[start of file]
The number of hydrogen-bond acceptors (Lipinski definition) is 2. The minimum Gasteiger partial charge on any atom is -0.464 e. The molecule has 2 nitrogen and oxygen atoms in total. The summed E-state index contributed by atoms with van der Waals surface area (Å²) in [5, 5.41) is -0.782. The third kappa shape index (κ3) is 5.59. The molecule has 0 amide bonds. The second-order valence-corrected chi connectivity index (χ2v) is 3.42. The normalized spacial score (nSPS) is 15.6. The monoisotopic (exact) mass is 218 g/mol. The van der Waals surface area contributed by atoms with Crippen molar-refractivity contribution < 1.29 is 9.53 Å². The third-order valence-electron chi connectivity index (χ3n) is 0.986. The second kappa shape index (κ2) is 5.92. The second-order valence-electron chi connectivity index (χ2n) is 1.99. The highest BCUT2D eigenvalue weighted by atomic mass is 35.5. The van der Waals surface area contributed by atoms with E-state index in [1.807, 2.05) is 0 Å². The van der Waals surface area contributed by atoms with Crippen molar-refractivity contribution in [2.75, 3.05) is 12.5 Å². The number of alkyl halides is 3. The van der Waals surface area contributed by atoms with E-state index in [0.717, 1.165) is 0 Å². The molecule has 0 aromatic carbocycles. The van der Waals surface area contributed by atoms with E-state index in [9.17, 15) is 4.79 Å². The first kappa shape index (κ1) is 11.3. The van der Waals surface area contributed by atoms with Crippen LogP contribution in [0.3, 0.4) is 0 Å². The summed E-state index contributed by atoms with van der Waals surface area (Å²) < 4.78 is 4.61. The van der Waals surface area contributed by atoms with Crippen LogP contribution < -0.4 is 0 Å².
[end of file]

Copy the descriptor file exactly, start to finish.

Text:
The number of hydrogen-bond acceptors (Lipinski definition) is 2. The minimum Gasteiger partial charge on any atom is -0.464 e. The molecule has 2 nitrogen and oxygen atoms in total. The summed E-state index contributed by atoms with van der Waals surface area (Å²) in [5, 5.41) is -0.782. The third kappa shape index (κ3) is 5.59. The molecule has 0 amide bonds. The second-order valence-corrected chi connectivity index (χ2v) is 3.42. The normalized spacial score (nSPS) is 15.6. The monoisotopic (exact) mass is 218 g/mol. The van der Waals surface area contributed by atoms with Crippen molar-refractivity contribution < 1.29 is 9.53 Å². The third-order valence-electron chi connectivity index (χ3n) is 0.986. The second kappa shape index (κ2) is 5.92. The second-order valence-electron chi connectivity index (χ2n) is 1.99. The highest BCUT2D eigenvalue weighted by atomic mass is 35.5. The van der Waals surface area contributed by atoms with E-state index in [1.807, 2.05) is 0 Å². The van der Waals surface area contributed by atoms with Crippen molar-refractivity contribution in [2.75, 3.05) is 12.5 Å². The number of alkyl halides is 3. The van der Waals surface area contributed by atoms with E-state index in [0.717, 1.165) is 0 Å². The molecule has 0 aromatic carbocycles. The van der Waals surface area contributed by atoms with E-state index in [9.17, 15) is 4.79 Å². The first kappa shape index (κ1) is 11.3. The van der Waals surface area contributed by atoms with Crippen LogP contribution in [0.3, 0.4) is 0 Å². The summed E-state index contributed by atoms with van der Waals surface area (Å²) < 4.78 is 4.61. The van der Waals surface area contributed by atoms with Crippen LogP contribution < -0.4 is 0 Å².